The History Group had a very interesting and thorough talk given by David Windle on the Ashford Marble Works which were situated at the bottom of Kirk Dale. If you were not there you missed learning about the skill of the craftsmen who worked here doing this intricate inlaid work which is now rare. If any of you have some the Group would love to see it but you can go to Buxton Museum to see some beautiful examples.

Dave and Gill have recently returned from Yalova in Turkey where they witnessed first hand the plight of many refugees – Iraqis, Iranians and Syrians forced to flee for a variety of reasons. Each refugee has a tale to tell of suffering and loss and a very difficult journey. ‘We were helping with the distribution of winter stoves to help keep them warm, of baby milk, nappies, fuel and food supplies, and listening to their stories. We went to one makeshift home where about 30 Kurdish Syrians are living in 2 semi-derelict bungalows, many barefoot kids running around simply wanting a hug, one very sick lady in a room warmed by one of the new heaters. We were served tea and they told us the story of their escape, walking from village to village as IS moved in and destroyed the place they had called home for centuries.

On another occasion we met one young Arab, about 20 years old, who showed us the scars on his chest where IS had punished him with electric shocks for smoking.  We heard for ourselves the atrocities of IS – every refugee has a story of sadness, of violence, of loss. We met 2 teenage girls whose mother had died on the journey, now they have no-one. Yet for all these sad stories we also heard stories of hope and of great generosity like the Iraqi Pastor who had escaped kidnap and fled for his life with his young family, now working to help these refugees; like the Pastor who had found the young man wounded by IS living on the street in Istanbul and arranged for him to go to the Yalova project where he is slowly rebuilding his life. Some of these people will face death if they return to their homeland because of their faith, others have no homeland left to return to. It was a privilege to hear their stories, to meet such brave and courageous people.’

If you would like to know more or would like to support this work please get in touch with Gill.

The lucky winner of the Church Draw for December was Elizabeth Fisher.


Wednesday January 20th in the Village Hall at 7.30pm
History Group talk – Our House

Sheldon Jottings – Extra

We hope you all had a really great Christmas.

The celebrations in Sheldon really started on the 17th with the ‘Old Folks’ Christmas Dinner at the ‘Cock and Pullet’. Thirteen of the over 65’s enjoyed the good company, excellent food, and good cheer at this annual event. The time passed all too quickly and Harold won the raffle. Thanks to Ralph for organising us all and Kath for her tremendous hospitality.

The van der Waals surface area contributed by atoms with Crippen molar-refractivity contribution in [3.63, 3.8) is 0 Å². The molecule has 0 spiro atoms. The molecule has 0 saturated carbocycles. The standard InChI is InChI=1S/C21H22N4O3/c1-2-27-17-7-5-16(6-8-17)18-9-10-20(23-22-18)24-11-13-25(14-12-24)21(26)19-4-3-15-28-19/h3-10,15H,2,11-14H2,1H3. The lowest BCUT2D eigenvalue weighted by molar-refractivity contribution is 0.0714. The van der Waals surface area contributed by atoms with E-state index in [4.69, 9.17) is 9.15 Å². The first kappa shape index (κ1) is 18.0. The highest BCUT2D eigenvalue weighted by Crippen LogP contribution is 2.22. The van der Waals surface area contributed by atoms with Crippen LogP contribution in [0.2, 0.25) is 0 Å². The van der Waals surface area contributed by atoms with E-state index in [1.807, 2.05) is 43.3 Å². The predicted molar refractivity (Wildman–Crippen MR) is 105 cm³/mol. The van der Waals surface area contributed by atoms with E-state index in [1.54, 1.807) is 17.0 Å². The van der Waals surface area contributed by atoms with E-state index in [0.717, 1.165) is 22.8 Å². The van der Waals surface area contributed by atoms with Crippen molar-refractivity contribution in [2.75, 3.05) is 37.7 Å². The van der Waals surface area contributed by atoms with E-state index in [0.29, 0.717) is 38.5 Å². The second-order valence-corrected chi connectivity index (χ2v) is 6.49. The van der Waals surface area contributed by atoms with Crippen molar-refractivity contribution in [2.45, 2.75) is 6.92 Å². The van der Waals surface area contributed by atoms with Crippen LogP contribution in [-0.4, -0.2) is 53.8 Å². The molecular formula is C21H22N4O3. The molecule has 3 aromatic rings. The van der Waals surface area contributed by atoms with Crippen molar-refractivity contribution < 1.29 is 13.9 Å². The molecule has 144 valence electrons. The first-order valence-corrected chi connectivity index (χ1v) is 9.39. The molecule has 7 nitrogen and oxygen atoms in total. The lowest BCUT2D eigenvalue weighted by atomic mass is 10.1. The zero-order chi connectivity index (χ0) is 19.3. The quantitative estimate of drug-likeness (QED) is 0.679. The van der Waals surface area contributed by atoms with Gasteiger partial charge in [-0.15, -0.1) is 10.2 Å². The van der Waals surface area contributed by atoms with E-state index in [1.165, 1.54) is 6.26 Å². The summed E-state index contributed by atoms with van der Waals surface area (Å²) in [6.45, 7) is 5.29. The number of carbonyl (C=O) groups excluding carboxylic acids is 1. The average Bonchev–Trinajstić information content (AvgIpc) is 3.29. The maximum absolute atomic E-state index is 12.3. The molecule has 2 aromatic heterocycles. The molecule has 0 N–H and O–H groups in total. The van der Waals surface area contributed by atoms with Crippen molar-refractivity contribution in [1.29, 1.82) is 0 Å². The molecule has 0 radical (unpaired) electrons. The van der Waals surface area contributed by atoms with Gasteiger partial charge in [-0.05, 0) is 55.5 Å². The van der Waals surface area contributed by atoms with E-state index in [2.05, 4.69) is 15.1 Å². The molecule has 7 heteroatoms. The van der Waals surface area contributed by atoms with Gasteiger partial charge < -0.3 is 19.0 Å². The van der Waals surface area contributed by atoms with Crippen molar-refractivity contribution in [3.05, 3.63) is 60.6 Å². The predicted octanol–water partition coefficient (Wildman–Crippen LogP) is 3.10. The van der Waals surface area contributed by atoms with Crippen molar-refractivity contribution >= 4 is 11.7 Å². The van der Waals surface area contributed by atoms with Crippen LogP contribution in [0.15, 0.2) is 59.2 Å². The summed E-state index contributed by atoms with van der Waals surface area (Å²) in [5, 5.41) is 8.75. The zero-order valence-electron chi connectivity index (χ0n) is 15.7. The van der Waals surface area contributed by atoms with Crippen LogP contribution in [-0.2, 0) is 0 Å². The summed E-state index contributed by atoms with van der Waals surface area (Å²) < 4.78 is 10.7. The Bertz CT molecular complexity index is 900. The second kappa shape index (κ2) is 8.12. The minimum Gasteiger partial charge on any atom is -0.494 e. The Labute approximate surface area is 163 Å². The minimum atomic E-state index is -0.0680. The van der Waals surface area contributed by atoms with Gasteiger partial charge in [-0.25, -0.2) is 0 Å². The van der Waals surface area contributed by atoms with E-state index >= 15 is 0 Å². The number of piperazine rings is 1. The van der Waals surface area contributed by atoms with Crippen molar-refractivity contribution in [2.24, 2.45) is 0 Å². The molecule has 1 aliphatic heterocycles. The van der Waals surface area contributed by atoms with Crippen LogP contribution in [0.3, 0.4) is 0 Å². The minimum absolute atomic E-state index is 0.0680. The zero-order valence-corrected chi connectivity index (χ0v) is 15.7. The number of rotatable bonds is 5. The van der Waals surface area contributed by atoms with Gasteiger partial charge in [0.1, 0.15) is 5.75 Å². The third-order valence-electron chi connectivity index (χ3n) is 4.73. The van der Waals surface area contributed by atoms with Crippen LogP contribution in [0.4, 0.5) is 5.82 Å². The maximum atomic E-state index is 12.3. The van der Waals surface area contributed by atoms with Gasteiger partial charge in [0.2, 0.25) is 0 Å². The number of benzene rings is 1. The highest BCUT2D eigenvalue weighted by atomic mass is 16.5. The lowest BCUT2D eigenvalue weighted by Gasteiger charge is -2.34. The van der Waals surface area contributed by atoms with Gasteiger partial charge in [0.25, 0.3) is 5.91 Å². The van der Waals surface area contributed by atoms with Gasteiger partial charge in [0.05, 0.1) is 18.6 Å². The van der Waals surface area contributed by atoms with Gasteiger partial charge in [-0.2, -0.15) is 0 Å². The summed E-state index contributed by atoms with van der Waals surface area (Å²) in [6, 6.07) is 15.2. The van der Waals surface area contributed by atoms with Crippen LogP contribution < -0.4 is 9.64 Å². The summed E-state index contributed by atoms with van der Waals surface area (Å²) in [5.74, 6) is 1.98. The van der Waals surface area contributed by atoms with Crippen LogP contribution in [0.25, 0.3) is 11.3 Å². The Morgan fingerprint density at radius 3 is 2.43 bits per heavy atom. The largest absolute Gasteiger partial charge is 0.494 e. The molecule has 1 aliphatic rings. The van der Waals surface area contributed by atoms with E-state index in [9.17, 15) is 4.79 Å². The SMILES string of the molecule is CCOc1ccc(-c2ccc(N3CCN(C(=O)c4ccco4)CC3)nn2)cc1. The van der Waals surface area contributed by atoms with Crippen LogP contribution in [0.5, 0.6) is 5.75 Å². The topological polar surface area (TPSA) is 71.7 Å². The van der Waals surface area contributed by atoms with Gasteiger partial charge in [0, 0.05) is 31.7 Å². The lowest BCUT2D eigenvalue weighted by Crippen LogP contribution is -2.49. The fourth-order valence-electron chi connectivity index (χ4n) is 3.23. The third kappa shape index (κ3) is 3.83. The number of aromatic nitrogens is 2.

The following evening with the wind howling and the hail cracking against the windows a hardy group gathered in the Hall for the History Group’s annual Christmas get together. We were entertained and ‘educated’ by Simon Unwin with a slide and musical presentation interspersed with Simon reading his wonderfully evocative poetry. The whole was based on the story of the Magpie Mine and the surrounding landscape and was a real treat. Christmas food and drink followed and by the time we wended our way home the wind had dropped – or so it seemed!!

The Sunday before Christmas, and it was time for the Nativity procession through the village. It all started in the Church, where a large crowd had gathered, including many grandparents, relatives and friends who are always very welcome. As the Vicar was about to start, a donkey arrived to join us, it’s the first time we have seen Tony lost for words!! After being introduced to a charming Mary and Joseph, two year old Eliza and three year old George, and singing ‘Once in Royal David’s City’, thanks to Andrew H for playing the organ for us, we continued telling the Christmas story as we made our way to the ‘Cock and Pullet’. Here people left the warmth of the fire to join us in singing ‘O come all ye faithful’. With Alec playing the trumpet, William on the flute and Andrew Joly on the mandolin to accompany us, (thanks to them all, such a talented threesome!). After more carols, we arrived at Top Farm. The scene which met us was truly magical. Inside the barn were a sheep, hens, a turkey (yes! He’s still surviving!!), a calf and our donkey, were gathered around the manger with the star above it. Well done Top Farm, you created a wonderful Nativity that none of us will forget! The Christmas story reached its climax and Canon Tony gave us his blessing. Afterwards the memorable evening was ended with mulled wine and mince pies – thanks go to Julia, Michelle and Lindsey. Thanks to you all for turning out and taking part, even though it was so cold, to make this such a gloriously happy occasion which put us all in a festive mood. Only in Sheldon could one enjoy such a marvellous celebration of the Christmas story.

Christmas Eve saw many of us in church again for a candlelit Mass, led by Tony and Aaron. Lit only by the candles we were holding and those placed around the Church, the service was very atmospheric. A good sized congregation was swelled by some visitors to our village. Thanks again to Andrew H for playing the organ. Mulled wine and mince pies prepared and served by Julia, Michelle and Lindsey concluded a beautiful service.

Wow! What a lead up to Christmas in our lovely village!

A Happy and Healthy New Year to you all.

Sheldon Jottings for February 2012